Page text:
Development of rural areas is critical for China. When working toward the goal of building the country into a moderately prosperous society in all respects and a strong, modern socialist country, the most challenging and onerous tasks China faces are those regarding rural areas. The progress of these areas will in turn provide the solid foundation and become the largest source of strength and potential for national development.
Fully understanding the inherent law of modernization and the shifting relationship between urban and rural areas, the Chinese government put forward the rural revitalization strategy in response to rural residents’ aspiration for a better life. The government has made the implementation of this strategy a key task for China’s development going forward.
A roadmap has been charted for this strategy: to achieve decisive progress by 2035 – essentially realizing modernization of agriculture and rural areas; and fully revitalize the countryside by 2050 – ensuring that agriculture is advanced, the rural environment is improved, and the lives of rural residents are better-off. Since the strategy was launched in 2018, marked progress has been made in certain developed regions of China, and some good experience and practices have emerged.
A section of the Xijiangzhai modern agriculture park in Kaifeng, Henan Province, is a combo project that integrates culture, agriculture, and tourism.
Modernization for Both Agriculture and Rural Areas
Modernization has always been the goal of agricultural and rural development since the founding of the People’s Republic in 1949. In 1961 the Chinese government, for the first time, made it clear that the country would gradually promote mechanization and electrification of agriculture, construction of irrigation projects, and application of chemical fertilizers. At the Third Plenary Session of the Eleventh Central Committee of the Communist Party of China (CPC) in 1978, the country announced it would take the path of agricultural modernization suitable for Chinese conditions. Various efforts were made for this purpose over the following years, including reforming the operational system of agriculture, increasing investment in science and technology, and extending the industrial chain.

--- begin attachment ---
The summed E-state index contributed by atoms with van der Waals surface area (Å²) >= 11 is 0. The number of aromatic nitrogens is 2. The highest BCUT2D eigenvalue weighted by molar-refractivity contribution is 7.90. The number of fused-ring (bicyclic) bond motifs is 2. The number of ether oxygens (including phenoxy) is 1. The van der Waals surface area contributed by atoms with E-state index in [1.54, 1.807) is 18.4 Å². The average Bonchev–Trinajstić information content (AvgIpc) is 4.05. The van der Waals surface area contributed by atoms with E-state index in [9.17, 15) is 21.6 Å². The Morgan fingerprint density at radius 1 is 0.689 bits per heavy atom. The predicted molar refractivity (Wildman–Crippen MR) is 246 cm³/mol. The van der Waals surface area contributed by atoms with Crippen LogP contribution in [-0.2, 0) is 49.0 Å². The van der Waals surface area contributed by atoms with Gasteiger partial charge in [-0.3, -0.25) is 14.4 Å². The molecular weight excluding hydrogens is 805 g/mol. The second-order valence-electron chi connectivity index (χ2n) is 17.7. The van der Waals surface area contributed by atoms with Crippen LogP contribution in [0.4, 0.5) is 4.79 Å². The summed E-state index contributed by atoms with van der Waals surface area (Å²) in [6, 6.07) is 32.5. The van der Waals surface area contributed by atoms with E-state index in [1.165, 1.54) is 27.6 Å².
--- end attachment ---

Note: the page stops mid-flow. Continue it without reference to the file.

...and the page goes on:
Starting at the 18th National Congress of the CPC in 2012, China has updated the conception of agricultural modernization, and focused on establishing a modern industrial system, a modern production system, and a modern business operation system for the agricultural sector. Meanwhile, it pays greater attention to rural development and rural residents’ wellbeing. The 19th National Congress of the CPC in 2017 set the goal of speeding up the modernization of agriculture and rural areas, stressing the need to improve the quality of farmers as well as the system and capacity for rural governance.
When attending the central rural work conference last December, President Xi Jinping called for efforts to raise the efficiency and quality of the agricultural sector, make rural areas suitable to live and work in, and ensure that farmers are well-off, which are seen as the three central criteria for modernization of agriculture and rural areas.
This year, China will implement a national plan on modernization of agriculture and rural areas, and based on it, local authorities will formulate their own plans in light of local realities. According to the national plan, the following progress will be made by 2025: agricultural infrastructure will be noticeably more modernized, rural infrastructure for people’s livelihood will be more accessible, access to basic public services will be more equitable in rural and urban areas, and agricultural modernization will be basically achieved in regions where conditions are mature.
Hu Pingsong of the Miao ethnic group at the front desk of the homestay business he works at in Jiayi Village, Qiandongnan Miao and Dong Autonomous Prefecture in Guizhou Province.